It's hot, nasty and tough work for those lawmen and the game warden doing a job no one would want to do. Every time we show you it's hard to put words into what we're seeing out here. One of the main images of Hurricane Katrina was the FEMA trailers for folks who lost their homes. Now residents in Smith Point are wondering where they are going to live.
Your heart goes out to Joanne Brenner. She spent 40 years as a school counselor and in retirement wanted to spend her time enjoying Trinity Bay.
"It was perfect," she told us while crying.
Ike has now washed her dreams away.
"Dead cows in the yard, there are alligators coming up in the yard," she told us. "It's just unbelievable."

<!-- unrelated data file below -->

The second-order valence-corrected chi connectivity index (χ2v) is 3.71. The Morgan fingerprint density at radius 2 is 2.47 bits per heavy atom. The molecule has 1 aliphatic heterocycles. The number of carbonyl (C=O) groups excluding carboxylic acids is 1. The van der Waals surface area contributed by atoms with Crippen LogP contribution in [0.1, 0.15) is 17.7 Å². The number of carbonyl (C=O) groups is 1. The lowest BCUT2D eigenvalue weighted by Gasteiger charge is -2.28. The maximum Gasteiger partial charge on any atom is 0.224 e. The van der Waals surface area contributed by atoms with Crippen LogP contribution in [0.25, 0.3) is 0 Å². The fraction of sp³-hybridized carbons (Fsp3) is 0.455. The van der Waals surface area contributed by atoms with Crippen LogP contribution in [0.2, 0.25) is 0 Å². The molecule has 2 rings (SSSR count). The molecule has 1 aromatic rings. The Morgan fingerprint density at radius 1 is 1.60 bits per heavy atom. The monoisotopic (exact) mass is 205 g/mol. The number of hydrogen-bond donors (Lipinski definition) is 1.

She applied for help from FEMA.
"I told them, I lost everything, I have no place to live," she said.
And they said she was not eligible for support.
"I was devastated," Brenner said. "And I mean what does it take?"
Down the road, the grim search for victims begins. That effort is lead by a 3-year-old lab named Jackson.
"You feel bad sometimes for the families but as we say, if it was one of my family [members], you'd want the loved one to be found," said Port Arthur Police Detective Mark Holmes. "And hopefully if someone is missing we can find them and give them back to the family to have a decent goodbye."
It's tough going for those folks searching for victims. Some of the debris piles are 10 feet high. It's nasty and hot. You have to navigate through mosquitoes and wood.
My photographer Stephen Davis got a nail up through his rubber boot into his foot. That is one of the many things the crews have to work through as the dog, Jackson, and all of the folks who are working here tried to find what they hoped they don't find. But there are many people still missing.
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